Svalbard Global Seed Vault
Svalbard Global Seed Vault
The Svalbard Global Seed Vault, or the Doomsday Vault as the media have nicknamed it, was officially opened on February 26, 2008, to serve as the ultimate safety net for one of the world’s most important natural resources.
Deep inside a snow covered mountain on a remote island in the Svalbard archipelago, halfway between mainland Norway and the North Pole, lies the Svalbard Global Seed Vault. It is a fail-safe, state-of-the-art seed storage facility, built to stand the test of time – and of natural or manmade disasters.
Permanent protection for the world’s food crops
The purpose of the Vault is to store duplicates (‘back ups’) of all seed samples from the world’s crop collections. Permafrost and thick rock ensure that, even in the case of a power outage, the seed samples will remain frozen. The Vault can therefore be considered the ultimate insurance policy for the world’s food supply. It will secure for centuries, or longer, millions of seeds representing every important crop variety available in the world today.
The world's seed collections are vulnerable to a wide range of threats - civil strife, war, natural catastrophes, and, more routinely but no less damagingly, poor management, lack of adequate funding, and equipment failures. Unique varieties of our most important crops are lost whenever any such disaster strikes: securing duplicates of all collections in a global facility provides an insurance policy for the world’s food supply.
The Seed Vault is an answer to a call from the international community to provide the best possible assurance of safety for the world’s crop diversity, and in fact the idea for such a facility dates back to the 1980s. However, it was only with the coming into force of the International Treaty on Plant Genetic Resources for Food and Agriculture, and with it an agreed international legal framework for conserving and accessing crop diversity, that the Vault became a practical possibility.
The Vault is dug into a mountainside near the village of Longyearbyen, Svalbard. Svalbard is a group of islands nearly a thousand kilometres north of mainland Norway. Remote by any standards, Svalbard’s airport is in fact the northernmost point in the world to be serviced by scheduled flights – usually one lands a day. For nearly four months a year the islands are enveloped in total darkness. Permafrost and thick rock ensure that, even without electricity, the samples remain frozen.
The Vault’s construction was funded by the Norwegian government as a service to the world, and Norway also contributes an annual sum towards its operation. The Vault is managed in partnership between the Trust, Nordic Genetic Resource Center (NordGen) and the Government of Norway. The Trust considers the Vault an essential component of a rational and secure global system for conserving the diversity of all our crops. The Trust is therefore committed to supporting ongoing operational costs, and is assisting developing countries with preparing, packaging and transporting samples of unique accessions from their genebanks to the Arctic.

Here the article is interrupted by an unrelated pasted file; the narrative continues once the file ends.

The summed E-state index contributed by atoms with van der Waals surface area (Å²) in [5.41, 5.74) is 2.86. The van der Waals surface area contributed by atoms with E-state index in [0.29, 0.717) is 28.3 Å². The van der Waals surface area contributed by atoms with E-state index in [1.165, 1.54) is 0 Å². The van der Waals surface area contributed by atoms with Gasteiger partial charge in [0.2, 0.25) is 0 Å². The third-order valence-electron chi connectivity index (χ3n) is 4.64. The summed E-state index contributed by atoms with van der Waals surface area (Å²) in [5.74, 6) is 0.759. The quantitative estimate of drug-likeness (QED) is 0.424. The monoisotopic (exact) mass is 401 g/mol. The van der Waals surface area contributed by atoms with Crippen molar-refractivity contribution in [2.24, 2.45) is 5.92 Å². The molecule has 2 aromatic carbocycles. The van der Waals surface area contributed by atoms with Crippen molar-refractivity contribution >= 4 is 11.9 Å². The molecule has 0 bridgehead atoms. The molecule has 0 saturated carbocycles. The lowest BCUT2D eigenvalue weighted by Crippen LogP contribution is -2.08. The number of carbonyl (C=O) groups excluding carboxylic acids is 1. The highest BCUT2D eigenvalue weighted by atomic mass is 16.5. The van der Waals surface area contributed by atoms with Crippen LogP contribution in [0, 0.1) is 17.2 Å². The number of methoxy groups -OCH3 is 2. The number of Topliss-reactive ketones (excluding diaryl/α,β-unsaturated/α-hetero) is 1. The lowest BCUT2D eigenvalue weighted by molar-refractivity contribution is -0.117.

The Trust is currently supporting more than 100 institutes worldwide to regenerate unique accessions and deposit a safety duplicate sample in the Vault. The project is also financing the deposit of samples from the international collections of the Consultative Group on International Agricultural Research (CGIAR). To date 390,052 total seed samples have been deposited with Trust support.
Today the Vault holds over 500,000 samples. Information on the seeds held in the Vault, and how deposits can be made, is available at the vault website
Some Common Misunderstandings
The Svalbard Global Seed Vault has attracted the interest of the media worldwide. This has largely been extremely positive - the issue of crop diversity has been ignored for too long, despite its overwhelming importance to human well-being. Inevitably, however, given the extent of public interest, inaccuracies have also circulated, and it is useful to provide the facts here. Please also see our FAQ for more detail.
Regarding the funding of the Seed Vault, the Norwegian government funded the construction of the Vault in its entirety (this cost $9 million), and will continue to fund the maintenance of the facility, for an annual cost of circa $150,000. The Global Crop Diversity Trust funds the operation and management of the Seed Vault, as well as the transport of unique seeds from the international collections managed by the CGIAR and from collections in developing countries to the Arctic. This second component - the transport - is possible through our work with the United Nations Foundation, a partnership which is funded by the Bill and Melinda Gates Foundation. The complete list of all the Trust's funders can be seen International Treaty on Plant Genetic Resources. In other words, there are no seeds stored at the Seed Vault which would not be easily accessible simply by directly contacting the genebank which sent them.
These institutions send their seed collections to the Seed Vault in order to benefit from the safety and insurance this provides - storing seeds in the Vault is entirely free to them, and voluntary. The depositing institution signs a